The previous 408-cube small-block was retained but received a freshen-up, cam change and additional headwork to now pump out a cool 515rwhp on 98-octane. A popular combo in Chrysler circles, Jimmy’s cast 360 block was stroked to 408 using a Scat steel crank running Scat H-beam rods and CP pistons. A custom-grind hydraulic-roller cam, along with Trend pushrods, Ferrea valves and Isky dual springs, sort the fuel-air cycle through Indy –2 alloy heads.
“The heads gave me some dramas,” Jimmy recalls. “I brought them in from the States, but was on a time crunch to get the car done for a mate’s wedding. We fitted them up a week out from their big day only to find out they were porous. We stripped the heads and had them vacuum-impregnated – Loctite was sucked through them to seal the porosity. It worked a treat and we made it to the church on time; just a shame it pissed down with rain,” he laughs.
Better luck was had with the intake manifold, which is an Indy single-plane item topped with an 850 HP carb. The exhaust uses custom 1.75-inch primary tri-Ys backed by a twin three-inch X-pipe system. A large-core aluminium radiator and twin electric fans keep the Charger’s street manners in check, and a full MSD ignition is a proven option for reliable spark.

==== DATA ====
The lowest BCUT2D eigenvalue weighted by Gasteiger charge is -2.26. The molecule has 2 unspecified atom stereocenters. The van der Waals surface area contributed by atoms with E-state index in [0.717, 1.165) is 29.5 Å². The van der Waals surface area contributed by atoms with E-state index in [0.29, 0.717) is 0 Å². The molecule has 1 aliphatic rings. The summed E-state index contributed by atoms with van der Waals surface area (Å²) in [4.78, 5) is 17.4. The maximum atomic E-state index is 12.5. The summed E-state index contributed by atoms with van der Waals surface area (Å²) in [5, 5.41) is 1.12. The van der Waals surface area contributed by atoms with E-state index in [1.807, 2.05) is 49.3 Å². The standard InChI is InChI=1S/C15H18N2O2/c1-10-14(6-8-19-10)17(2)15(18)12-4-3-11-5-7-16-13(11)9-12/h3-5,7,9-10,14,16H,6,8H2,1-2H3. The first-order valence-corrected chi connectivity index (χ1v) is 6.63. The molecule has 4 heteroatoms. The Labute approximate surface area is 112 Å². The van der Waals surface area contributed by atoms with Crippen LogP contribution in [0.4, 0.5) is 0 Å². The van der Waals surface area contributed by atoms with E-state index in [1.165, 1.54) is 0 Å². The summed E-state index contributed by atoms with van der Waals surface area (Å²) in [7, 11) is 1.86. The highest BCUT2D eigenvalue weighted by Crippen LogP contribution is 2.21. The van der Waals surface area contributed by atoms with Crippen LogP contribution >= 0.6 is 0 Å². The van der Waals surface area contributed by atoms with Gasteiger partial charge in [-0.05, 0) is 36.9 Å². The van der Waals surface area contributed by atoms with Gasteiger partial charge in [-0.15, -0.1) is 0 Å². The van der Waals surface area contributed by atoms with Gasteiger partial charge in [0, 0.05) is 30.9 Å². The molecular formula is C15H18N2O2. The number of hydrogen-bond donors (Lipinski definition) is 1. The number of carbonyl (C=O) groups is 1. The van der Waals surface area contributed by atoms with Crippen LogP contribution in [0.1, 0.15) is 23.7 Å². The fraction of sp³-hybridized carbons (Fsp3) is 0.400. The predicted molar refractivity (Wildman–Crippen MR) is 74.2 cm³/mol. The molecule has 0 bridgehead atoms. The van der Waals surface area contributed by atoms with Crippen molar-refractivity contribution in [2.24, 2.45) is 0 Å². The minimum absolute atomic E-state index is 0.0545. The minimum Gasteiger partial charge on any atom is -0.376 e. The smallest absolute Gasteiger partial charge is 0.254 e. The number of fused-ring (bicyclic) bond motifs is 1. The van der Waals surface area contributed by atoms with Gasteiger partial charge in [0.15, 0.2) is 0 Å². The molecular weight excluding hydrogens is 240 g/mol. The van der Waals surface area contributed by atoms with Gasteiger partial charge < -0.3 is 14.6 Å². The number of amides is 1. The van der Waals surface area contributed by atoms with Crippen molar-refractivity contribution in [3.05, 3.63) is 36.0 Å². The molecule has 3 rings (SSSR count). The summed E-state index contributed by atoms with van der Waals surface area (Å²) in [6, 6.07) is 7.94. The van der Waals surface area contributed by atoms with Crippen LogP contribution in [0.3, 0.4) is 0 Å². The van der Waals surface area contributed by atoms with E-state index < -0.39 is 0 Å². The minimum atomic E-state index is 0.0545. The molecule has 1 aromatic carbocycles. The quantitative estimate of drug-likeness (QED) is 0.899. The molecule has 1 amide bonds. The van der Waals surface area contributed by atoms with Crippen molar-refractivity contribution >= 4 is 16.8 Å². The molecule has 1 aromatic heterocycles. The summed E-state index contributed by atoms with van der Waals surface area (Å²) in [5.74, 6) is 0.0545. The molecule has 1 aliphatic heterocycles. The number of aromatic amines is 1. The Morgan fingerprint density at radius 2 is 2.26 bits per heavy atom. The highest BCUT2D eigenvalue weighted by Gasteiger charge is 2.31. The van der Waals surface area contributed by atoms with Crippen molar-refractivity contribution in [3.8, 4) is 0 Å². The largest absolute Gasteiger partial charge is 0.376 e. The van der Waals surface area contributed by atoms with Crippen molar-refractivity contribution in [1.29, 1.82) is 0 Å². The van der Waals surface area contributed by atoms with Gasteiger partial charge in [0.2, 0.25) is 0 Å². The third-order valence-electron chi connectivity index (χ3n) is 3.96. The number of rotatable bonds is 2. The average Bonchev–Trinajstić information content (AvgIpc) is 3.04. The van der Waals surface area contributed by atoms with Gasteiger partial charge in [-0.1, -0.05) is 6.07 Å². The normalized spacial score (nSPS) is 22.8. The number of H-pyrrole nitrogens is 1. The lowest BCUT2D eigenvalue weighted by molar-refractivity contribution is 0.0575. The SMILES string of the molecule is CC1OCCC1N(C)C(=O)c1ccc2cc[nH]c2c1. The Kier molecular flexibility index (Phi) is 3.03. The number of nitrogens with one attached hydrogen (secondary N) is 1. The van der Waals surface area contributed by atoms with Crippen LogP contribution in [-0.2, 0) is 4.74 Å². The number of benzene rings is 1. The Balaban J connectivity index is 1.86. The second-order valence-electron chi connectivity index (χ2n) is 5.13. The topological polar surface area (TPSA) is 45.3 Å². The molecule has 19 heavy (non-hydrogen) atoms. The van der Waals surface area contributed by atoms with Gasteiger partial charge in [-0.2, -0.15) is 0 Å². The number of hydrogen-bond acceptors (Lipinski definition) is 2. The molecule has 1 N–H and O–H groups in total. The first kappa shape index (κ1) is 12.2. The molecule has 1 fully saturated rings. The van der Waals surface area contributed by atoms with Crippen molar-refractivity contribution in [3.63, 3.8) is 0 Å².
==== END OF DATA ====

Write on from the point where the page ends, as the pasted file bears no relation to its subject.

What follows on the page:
A 727 Torqueflite is the perfect choice for a stout small-block, especially when converted to full-manual, reverse-pattern operation and fitted with a transbrake; a 4400 stall TCE converter was specced-up to suit the revised engine combination.
The revamped CL debuted at Chryslers On The Murray earlier this year, where it won many hearts and took out a swag of awards, including a spot in the Top 5 Australian, Best CL Charger, an Editor’s Choice for Car of the Show and the aforementioned 515rwhp pull to take out the small-block class in the dyno shootout.
Jimmy and his mates drove the wheels off the Charger throughout that event and have added plenty of street miles in the time since. With no other projects on the horizon at this stage, he is just happy to be out and about enjoying the fruits of his labour.
“I went without the car for five years during this build, so am glad to be back behind the wheel,” he says. “I’ll definitely give it a run at the drags too and am hoping the newfound traction and extra horsepower will help it to a nine-second pass. It has everything I need; it looks both original and tough, has big-arse tyres and plenty of grunt. I’m happy.”